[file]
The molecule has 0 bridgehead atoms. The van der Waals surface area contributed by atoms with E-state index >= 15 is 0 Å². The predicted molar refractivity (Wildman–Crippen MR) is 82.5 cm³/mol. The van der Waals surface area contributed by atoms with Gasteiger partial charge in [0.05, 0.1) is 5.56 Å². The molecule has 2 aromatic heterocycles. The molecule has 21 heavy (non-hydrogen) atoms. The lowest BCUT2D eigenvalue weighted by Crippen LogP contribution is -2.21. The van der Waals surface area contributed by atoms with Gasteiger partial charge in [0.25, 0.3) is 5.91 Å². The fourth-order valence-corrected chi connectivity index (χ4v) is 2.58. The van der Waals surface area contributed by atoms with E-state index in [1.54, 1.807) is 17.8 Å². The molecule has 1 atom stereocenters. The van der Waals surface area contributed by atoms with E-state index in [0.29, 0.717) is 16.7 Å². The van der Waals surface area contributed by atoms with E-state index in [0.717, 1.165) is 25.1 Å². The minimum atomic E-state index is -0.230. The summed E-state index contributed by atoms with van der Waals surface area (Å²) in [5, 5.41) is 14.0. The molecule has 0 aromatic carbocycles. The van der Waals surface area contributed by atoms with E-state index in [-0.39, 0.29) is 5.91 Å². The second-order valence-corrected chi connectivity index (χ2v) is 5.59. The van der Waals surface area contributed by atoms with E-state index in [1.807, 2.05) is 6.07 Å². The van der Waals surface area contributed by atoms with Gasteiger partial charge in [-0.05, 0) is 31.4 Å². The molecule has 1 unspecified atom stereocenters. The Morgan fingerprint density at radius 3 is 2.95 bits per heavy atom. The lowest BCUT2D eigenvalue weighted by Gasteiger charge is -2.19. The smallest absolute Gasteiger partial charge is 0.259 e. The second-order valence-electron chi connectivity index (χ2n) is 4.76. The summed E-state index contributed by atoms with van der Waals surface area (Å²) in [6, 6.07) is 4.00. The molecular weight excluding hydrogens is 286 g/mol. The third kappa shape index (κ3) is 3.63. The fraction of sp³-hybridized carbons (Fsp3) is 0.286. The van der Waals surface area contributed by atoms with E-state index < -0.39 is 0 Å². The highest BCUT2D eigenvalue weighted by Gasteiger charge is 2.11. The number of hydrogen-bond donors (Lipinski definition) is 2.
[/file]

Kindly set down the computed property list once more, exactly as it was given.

The molecule has 0 bridgehead atoms. The van der Waals surface area contributed by atoms with E-state index >= 15 is 0 Å². The predicted molar refractivity (Wildman–Crippen MR) is 82.5 cm³/mol. The van der Waals surface area contributed by atoms with Gasteiger partial charge in [0.05, 0.1) is 5.56 Å². The molecule has 2 aromatic heterocycles. The molecule has 21 heavy (non-hydrogen) atoms. The lowest BCUT2D eigenvalue weighted by Crippen LogP contribution is -2.21. The van der Waals surface area contributed by atoms with Gasteiger partial charge in [0.25, 0.3) is 5.91 Å². The fourth-order valence-corrected chi connectivity index (χ4v) is 2.58. The van der Waals surface area contributed by atoms with E-state index in [1.54, 1.807) is 17.8 Å². The molecule has 1 atom stereocenters. The van der Waals surface area contributed by atoms with E-state index in [0.29, 0.717) is 16.7 Å². The van der Waals surface area contributed by atoms with E-state index in [0.717, 1.165) is 25.1 Å². The minimum atomic E-state index is -0.230. The summed E-state index contributed by atoms with van der Waals surface area (Å²) in [5, 5.41) is 14.0. The molecule has 0 aromatic carbocycles. The van der Waals surface area contributed by atoms with E-state index in [-0.39, 0.29) is 5.91 Å². The second-order valence-corrected chi connectivity index (χ2v) is 5.59. The van der Waals surface area contributed by atoms with E-state index in [1.807, 2.05) is 6.07 Å². The van der Waals surface area contributed by atoms with Gasteiger partial charge in [-0.05, 0) is 31.4 Å². The molecule has 1 unspecified atom stereocenters. The Morgan fingerprint density at radius 3 is 2.95 bits per heavy atom. The lowest BCUT2D eigenvalue weighted by Gasteiger charge is -2.19. The smallest absolute Gasteiger partial charge is 0.259 e. The second-order valence-electron chi connectivity index (χ2n) is 4.76. The summed E-state index contributed by atoms with van der Waals surface area (Å²) in [6, 6.07) is 4.00. The molecular weight excluding hydrogens is 286 g/mol. The third kappa shape index (κ3) is 3.63. The fraction of sp³-hybridized carbons (Fsp3) is 0.286. The van der Waals surface area contributed by atoms with E-state index < -0.39 is 0 Å². The highest BCUT2D eigenvalue weighted by Gasteiger charge is 2.11. The number of hydrogen-bond donors (Lipinski definition) is 2.